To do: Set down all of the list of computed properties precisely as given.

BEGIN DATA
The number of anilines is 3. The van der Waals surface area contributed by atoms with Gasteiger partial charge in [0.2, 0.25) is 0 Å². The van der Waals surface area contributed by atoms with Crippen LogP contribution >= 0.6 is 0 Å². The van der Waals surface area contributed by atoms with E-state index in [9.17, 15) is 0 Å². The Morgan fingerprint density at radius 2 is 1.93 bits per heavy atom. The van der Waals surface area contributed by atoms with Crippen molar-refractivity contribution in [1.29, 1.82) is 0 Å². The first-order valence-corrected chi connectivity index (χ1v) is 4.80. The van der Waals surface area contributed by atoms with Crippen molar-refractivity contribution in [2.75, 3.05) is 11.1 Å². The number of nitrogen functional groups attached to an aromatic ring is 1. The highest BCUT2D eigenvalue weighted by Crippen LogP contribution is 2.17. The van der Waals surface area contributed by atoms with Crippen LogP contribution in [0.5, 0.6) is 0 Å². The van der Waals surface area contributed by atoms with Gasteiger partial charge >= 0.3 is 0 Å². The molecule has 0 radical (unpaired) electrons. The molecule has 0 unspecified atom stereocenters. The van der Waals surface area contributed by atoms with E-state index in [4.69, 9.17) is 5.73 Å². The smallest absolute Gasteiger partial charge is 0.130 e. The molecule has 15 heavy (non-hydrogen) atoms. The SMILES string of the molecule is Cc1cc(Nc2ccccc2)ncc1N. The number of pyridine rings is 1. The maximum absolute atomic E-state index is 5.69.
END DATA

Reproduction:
The number of anilines is 3. The van der Waals surface area contributed by atoms with Gasteiger partial charge in [0.2, 0.25) is 0 Å². The van der Waals surface area contributed by atoms with Crippen LogP contribution >= 0.6 is 0 Å². The van der Waals surface area contributed by atoms with E-state index in [9.17, 15) is 0 Å². The Morgan fingerprint density at radius 2 is 1.93 bits per heavy atom. The van der Waals surface area contributed by atoms with Crippen molar-refractivity contribution in [1.29, 1.82) is 0 Å². The first-order valence-corrected chi connectivity index (χ1v) is 4.80. The van der Waals surface area contributed by atoms with Crippen molar-refractivity contribution in [2.75, 3.05) is 11.1 Å². The number of nitrogen functional groups attached to an aromatic ring is 1. The highest BCUT2D eigenvalue weighted by Crippen LogP contribution is 2.17. The van der Waals surface area contributed by atoms with Crippen LogP contribution in [0.5, 0.6) is 0 Å². The van der Waals surface area contributed by atoms with Gasteiger partial charge >= 0.3 is 0 Å². The molecule has 0 radical (unpaired) electrons. The molecule has 0 unspecified atom stereocenters. The van der Waals surface area contributed by atoms with E-state index in [4.69, 9.17) is 5.73 Å². The smallest absolute Gasteiger partial charge is 0.130 e. The molecule has 15 heavy (non-hydrogen) atoms. The SMILES string of the molecule is Cc1cc(Nc2ccccc2)ncc1N. The number of pyridine rings is 1. The maximum absolute atomic E-state index is 5.69.